But the rest of the reading public — particularly those who weren’t alive when Italian kidnappers placed the young Getty’s severed ear in an envelope and mailed it to his mother — will probably be lost and possibly bored by all the rambling tales of opium trips, negligent parenting and intense ransom-payment politics. One has a better chance of appreciating this book if she comes to it with a solid background in Getty history and a laser-like determination to keep track of the many key players and ancillary personalities who make appearances throughout its pages. It’s an ensemble so vast as to
rival “Game of Thrones.”
The kidnapping that is central to all the drama occurred in July 1973, when 16-year-old Getty — nicknamed Little Paul to distinguish him from his father (Big Paul) and grandfather (Old Paul, the oil magnate and onetime richest man in the world) — was yanked off the streets of Rome, thrown into a car and held hostage for five months. His captors sought $17 million in exchange for his release, but the obvious resource for such cash — Old Paul, who comes across as an even crueler version of Mr. Potter from “It’s a Wonderful Life” — refused to pay. After drawn-out negotiations and, of course, that nasty business involving the ear, a payout of $3 million put an end to the unpleasant, headline-generating affair.
Interestingly, Little Paul’s mother — Gail Harris, ex-wife of Big Paul — points out that two days before the funds miraculously became liquid, she sent an emotional appeal to President Richard Nixon, a politician supported generously by Old Paul. “All of a sudden the money was there,” she says. “I wasn’t about to ask any questions or make any waves.”
But that’s only one portion of the story that Fox, who first covered the Getty case in 1973 for True magazine, seeks to tell. Actually, the author doesn’t dig fully into the kidnapping until the book has nearly reached its halfway point. Instead, he uses his extensive access to Little Paul, relatives, former lovers, attorneys and housekeepers to create a portrait of a jet-setting family whose various members got sucked into alcohol, drugs, adultery and a glammed-up version of the ’60s bohemian lifestyle, often forgetting in the process to take care of themselves.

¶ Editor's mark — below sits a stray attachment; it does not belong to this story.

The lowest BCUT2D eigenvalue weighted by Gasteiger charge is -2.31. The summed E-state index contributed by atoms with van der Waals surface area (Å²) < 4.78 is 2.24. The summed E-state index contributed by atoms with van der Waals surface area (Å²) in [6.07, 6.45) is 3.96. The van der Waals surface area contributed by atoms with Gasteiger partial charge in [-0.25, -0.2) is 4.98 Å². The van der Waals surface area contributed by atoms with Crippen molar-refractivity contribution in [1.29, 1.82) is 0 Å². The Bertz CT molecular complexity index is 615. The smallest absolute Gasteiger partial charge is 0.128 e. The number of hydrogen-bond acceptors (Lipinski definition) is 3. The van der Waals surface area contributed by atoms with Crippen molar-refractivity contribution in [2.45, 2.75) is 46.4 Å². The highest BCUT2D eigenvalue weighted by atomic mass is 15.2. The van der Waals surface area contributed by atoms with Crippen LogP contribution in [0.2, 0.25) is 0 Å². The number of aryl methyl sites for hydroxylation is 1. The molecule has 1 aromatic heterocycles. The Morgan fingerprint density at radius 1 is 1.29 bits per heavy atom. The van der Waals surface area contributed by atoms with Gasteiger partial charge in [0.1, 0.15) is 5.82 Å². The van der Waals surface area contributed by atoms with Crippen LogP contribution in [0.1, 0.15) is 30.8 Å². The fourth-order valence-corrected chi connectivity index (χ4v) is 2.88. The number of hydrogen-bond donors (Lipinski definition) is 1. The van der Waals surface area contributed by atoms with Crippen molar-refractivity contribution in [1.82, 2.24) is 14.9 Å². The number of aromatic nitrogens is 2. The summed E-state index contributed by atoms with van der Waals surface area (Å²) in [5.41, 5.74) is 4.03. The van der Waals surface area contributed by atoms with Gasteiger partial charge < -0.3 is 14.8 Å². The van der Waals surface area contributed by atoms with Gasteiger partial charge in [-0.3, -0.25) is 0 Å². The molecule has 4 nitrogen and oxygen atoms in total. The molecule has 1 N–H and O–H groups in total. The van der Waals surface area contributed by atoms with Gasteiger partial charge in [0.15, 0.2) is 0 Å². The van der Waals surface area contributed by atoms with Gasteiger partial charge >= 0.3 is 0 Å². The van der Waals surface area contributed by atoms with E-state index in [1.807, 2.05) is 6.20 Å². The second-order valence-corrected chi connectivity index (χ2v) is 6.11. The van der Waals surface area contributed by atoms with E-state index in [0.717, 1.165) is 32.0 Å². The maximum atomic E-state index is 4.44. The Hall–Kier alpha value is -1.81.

In between sections of transcribed dialogue from those interviews, Fox raises questions about the nature of Getty’s kidnapping. Was the teenager really snatched by members of the Calabrian mafia and held against his will? Or was his abduction an elaborate ruse designed by Getty himself to finally yank some money from the tight-fisted grasp of his grandfather, as some suspected back in ’73? Or was it some bizarre combination of the two?
“Uncommon Youth” ultimately concludes the latter: based on an interview with Martine Zacher, the ex-wife of little Paul, the book reveals in its final pages that the young Getty planned his own kidnapping but abandoned the plan, only to wind up getting kidnapped for real. The book doesn’t put this episode or the story of the Getty family into a broader context. The kidnapping took place 40 years ago. Why now, when the chasm between the ultra-wealthy and the economically struggling is widening daily, should we care what happened to a very rich kid who had so many advantages and still turned into such a tragic figure? Getty died in 2011, three decades after a devastating drug overdose left him paralyzed and wheelchair-bound.
While not addressing that larger question effectively,
the author — who became good friends with his subject — makes clear that he believes Getty had the intelligence and energy to do something more with his life, to engage in the productive pursuits that his siblings and his only son, actor Bathalzar Getty, eventually found. But the post-traumatic effects of the abduction and the distant relations between him and both his father and grandfather turned him into a man perpetually searching for purpose.
“Paul was knocked off his feet before ever he found them,” Fox writes. “What may be said for him is that he lived the life that was presented to him.”
Maybe that’s the takeaway. In 1973 and, still, in 2013, it’s astonishing how easy it is for a bright young man to get lost.
, former Celebritology blog writer for The Washington Post, is a pop-culture critic whose work appears on Esquire.com, New York Magazine’s Vulture and other outlets.